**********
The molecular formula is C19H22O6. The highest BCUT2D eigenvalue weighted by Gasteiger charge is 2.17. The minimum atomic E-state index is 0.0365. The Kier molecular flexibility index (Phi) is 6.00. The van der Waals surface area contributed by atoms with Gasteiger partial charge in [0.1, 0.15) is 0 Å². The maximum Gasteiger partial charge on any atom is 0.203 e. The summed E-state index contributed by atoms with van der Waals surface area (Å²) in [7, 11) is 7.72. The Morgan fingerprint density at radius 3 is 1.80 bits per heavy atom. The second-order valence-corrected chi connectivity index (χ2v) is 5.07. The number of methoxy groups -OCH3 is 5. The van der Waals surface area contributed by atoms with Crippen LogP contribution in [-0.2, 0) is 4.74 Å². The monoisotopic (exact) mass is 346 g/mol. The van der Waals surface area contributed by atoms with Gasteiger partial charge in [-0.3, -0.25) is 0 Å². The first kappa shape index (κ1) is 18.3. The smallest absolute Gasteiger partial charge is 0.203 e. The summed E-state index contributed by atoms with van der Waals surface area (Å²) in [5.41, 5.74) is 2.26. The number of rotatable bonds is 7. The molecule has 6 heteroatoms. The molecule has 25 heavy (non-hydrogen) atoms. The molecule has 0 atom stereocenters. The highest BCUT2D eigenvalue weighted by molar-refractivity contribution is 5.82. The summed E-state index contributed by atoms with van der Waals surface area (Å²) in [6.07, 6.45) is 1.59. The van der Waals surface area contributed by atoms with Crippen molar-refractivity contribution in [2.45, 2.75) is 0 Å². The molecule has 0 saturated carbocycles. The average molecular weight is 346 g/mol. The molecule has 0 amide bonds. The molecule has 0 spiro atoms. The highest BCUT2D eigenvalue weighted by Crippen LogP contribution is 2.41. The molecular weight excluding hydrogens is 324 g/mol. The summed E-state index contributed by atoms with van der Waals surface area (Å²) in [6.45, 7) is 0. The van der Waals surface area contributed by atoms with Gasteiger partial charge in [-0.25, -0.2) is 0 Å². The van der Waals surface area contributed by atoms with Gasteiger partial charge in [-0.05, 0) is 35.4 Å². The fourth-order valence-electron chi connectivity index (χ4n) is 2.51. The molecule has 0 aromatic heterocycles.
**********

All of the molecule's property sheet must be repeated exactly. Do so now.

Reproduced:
The molecular formula is C19H22O6. The highest BCUT2D eigenvalue weighted by Gasteiger charge is 2.17. The minimum atomic E-state index is 0.0365. The Kier molecular flexibility index (Phi) is 6.00. The van der Waals surface area contributed by atoms with Gasteiger partial charge in [0.1, 0.15) is 0 Å². The maximum Gasteiger partial charge on any atom is 0.203 e. The summed E-state index contributed by atoms with van der Waals surface area (Å²) in [7, 11) is 7.72. The Morgan fingerprint density at radius 3 is 1.80 bits per heavy atom. The second-order valence-corrected chi connectivity index (χ2v) is 5.07. The number of methoxy groups -OCH3 is 5. The van der Waals surface area contributed by atoms with Crippen LogP contribution in [-0.2, 0) is 4.74 Å². The monoisotopic (exact) mass is 346 g/mol. The van der Waals surface area contributed by atoms with Gasteiger partial charge in [-0.3, -0.25) is 0 Å². The first kappa shape index (κ1) is 18.3. The smallest absolute Gasteiger partial charge is 0.203 e. The summed E-state index contributed by atoms with van der Waals surface area (Å²) in [5.41, 5.74) is 2.26. The number of rotatable bonds is 7. The molecule has 6 heteroatoms. The molecule has 25 heavy (non-hydrogen) atoms. The molecule has 0 atom stereocenters. The highest BCUT2D eigenvalue weighted by molar-refractivity contribution is 5.82. The summed E-state index contributed by atoms with van der Waals surface area (Å²) in [6.07, 6.45) is 1.59. The van der Waals surface area contributed by atoms with Crippen molar-refractivity contribution in [2.45, 2.75) is 0 Å². The molecule has 0 saturated carbocycles. The average molecular weight is 346 g/mol. The molecule has 0 amide bonds. The molecule has 0 spiro atoms. The highest BCUT2D eigenvalue weighted by Crippen LogP contribution is 2.41. The molecular weight excluding hydrogens is 324 g/mol. The summed E-state index contributed by atoms with van der Waals surface area (Å²) in [6.45, 7) is 0. The van der Waals surface area contributed by atoms with Gasteiger partial charge in [-0.25, -0.2) is 0 Å². The van der Waals surface area contributed by atoms with Gasteiger partial charge in [-0.05, 0) is 35.4 Å². The fourth-order valence-electron chi connectivity index (χ4n) is 2.51. The molecule has 0 aromatic heterocycles.